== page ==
Houghton County, Michigan
Houghton County Courthouse
Location within the U.S. state of Michigan
Michigan's location within the U.S.
|Founded||1843 (set off)|
1845 (boundaries described)
|Named for||Douglass Houghton|
|• Total||1,502 sq mi (3,890 km2)|
|• Land||1,009 sq mi (2,610 km2)|
|• Water||492 sq mi (1,270 km2) 33%%|
| • Estimate |
|• Density||36/sq mi (14/km2)|
|Time zone||UTC−5 (Eastern)|
|• Summer (DST)||UTC−4 (EDT)|
Houghton County is a county in the Upper Peninsula in the U.S. state of Michigan. As of the 2010 census, the population was 36,628. The county seat and largest city is Houghton. Both the county and the city were named for Michigan State geologist and Detroit Mayor Douglass Houghton.
Houghton County is part of the Houghton Micropolitan Statistical Area, which also includes Keweenaw County, and was part of Copper Country during the mining boom of the latter half of the 19th century and the early part of the 20th century.
The Portage Lift Bridge crosses Portage Lake, connecting Hancock and Houghton, Michigan, by crossing over Portage Lake, which is part of the river and canal system that spans the peninsula. The Portage Lift Bridge is the world's heaviest and widest double-decked vertical lift bridge. Its center span "lifts" to provide 100 feet (30 m) of clearance for ships. Since rail traffic was discontinued in the Keweenaw, the lower deck accommodates snowmobile traffic in the winter. This is the only land-based link between the Keweenaw Peninsula's north and south sections, making it crucial to local transportation.
- US 41 runs from the southeast corner of the county, north and northwest to Chassell and Houghton, then northeast to Copper Harbor.
- M-26 enters the western portion of county from Mass City and runs northeast through South Range and Houghton to intersect with US 41 at Keweenaw Park.
- M-28 runs east–west across lower portion of county, past Kenton and Sidnaw.
- M-38 runs east–west across center of county, past White, Nisula, and Alston.
- M-203 runs northwest from Houghton, then loops northeast and east to intersect with US 41.
- Prickett-Grooms Field (FAA LID: 6Y9) privately-owned public-use general-aviation daytime-access airport at Sidnaw (since 1940s).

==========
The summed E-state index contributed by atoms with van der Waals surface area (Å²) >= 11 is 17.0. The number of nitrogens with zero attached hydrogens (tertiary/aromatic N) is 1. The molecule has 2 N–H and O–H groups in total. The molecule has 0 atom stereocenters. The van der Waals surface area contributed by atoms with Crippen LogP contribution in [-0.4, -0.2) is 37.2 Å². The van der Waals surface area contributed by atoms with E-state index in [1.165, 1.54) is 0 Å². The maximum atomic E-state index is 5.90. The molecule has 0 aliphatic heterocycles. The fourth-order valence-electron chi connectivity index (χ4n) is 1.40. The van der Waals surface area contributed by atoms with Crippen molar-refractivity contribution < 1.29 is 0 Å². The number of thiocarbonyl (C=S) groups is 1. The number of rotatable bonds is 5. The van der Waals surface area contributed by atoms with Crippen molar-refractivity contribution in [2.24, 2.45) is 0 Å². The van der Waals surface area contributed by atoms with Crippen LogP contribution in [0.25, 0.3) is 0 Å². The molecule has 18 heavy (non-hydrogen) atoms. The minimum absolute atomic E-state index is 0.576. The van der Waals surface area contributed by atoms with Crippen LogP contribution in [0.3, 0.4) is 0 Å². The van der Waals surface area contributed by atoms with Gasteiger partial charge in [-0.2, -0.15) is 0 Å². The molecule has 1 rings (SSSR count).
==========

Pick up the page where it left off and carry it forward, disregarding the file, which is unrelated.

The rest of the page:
- Houghton County Memorial Airport (KCMX) between Hancock and Calumet (since 1948). General-aviation and limited commercial airline service.
- Keweenaw County, north
- Baraga County, east
- Iron County, south border (on Central Time Zone)
- Ontonagon County, west
National protected areas
|US Decennial Census|
The 2010 United States Census indicates Houghton County had a population of 36,628. This is an increase of 612 people from 2000, a growth of 1.7%. In 2010 there were 14,232 households and 8,093 families in the county. The population density was 36 people per square mile (14/km2). There were 18,635 housing units at an average density of 18 per square mile (7/km2). 94.5% of the population were White, 2.9% Asian, 0.6% Native American, 0.5% Black or African American, 0.2% of some other race and 1.3% of two or more races. 1.1% were Hispanic or Latino (of any race). 32.5% were of Finnish, 14.0% German, 9.4% French, 6.2% English and 5.1% Irish ancestry.
There were 14,232 households, out of which 23.4% had children under the age of 18 living with them, 45% were married couples living together, 7.7% had a female householder with no husband present, and 43.1% were non-families. 32.2% of all households were made up of individuals, and 12.6% had someone living alone who was 65 years of age or older. The average household size was 2.38 and the average family size was 3.01.
The county population contained 20.6% under the age of 18, 20.6% from 18 to 24, 20.3% from 25 to 44, 23.6% from 45 to 64, and 15% who were 65 years of age or older. The median age was 33.1 years. The population was 45.9% female and 54.1% male.
The median income for a household in the county was $34,625, and the median income for a family was $48,506. The per capita income for the county was $18,556. About 12.6% of families and 22.8% of the population were below the poverty line, including 21.7% of people under the age of 18 and 9.2% of those age 65 or over.
In 1843, the Upper Peninsula was divided into Mackinac, Chippewa, Marquette, Schoolcraft, Delta, and Ontonagon Counties. In 1845, Houghton County boundaries were defined, with areas partitioned from Marquette and Ontonagon Counties. The new county was named after Douglass Houghton, the new state's first State Geologist, who extensively explored the Upper Peninsula's mineralogy. The original boundaries of Houghton County included the future Keweenaw and Baraga Counties. In 1846, the county was organized into three townships: Eagle Harbor, Houghton, and L'Anse. Keweenaw County was set off from Houghton County in 1861 and Baraga County was set off in 1875.
Houghton County's history is heavily marked by immigration. At one of the peaks of its population, the 1910 census had 40.6% of its population of 88,098 as foreign-born, with 89.3% of the population being either foreign-born or having at one or both of their parents as foreign-born. 70.6% of all voters were foreign-born, and only 5.1% of voters were native-born with native parents. This amalgam of immigrants from dozens of countries created a unique culture, especially once population growth stopped, and the county shrank in population to its current numbers. Heavily representative among many ethnicities were the Finnish. The 1910 census listed 13.1% of the residents being Finnish-born (out of the 32.3% total of the residents listed as foreign-born). The 2010 census lists almost the same proportion (32.5%) of the population as having Finnish ancestors.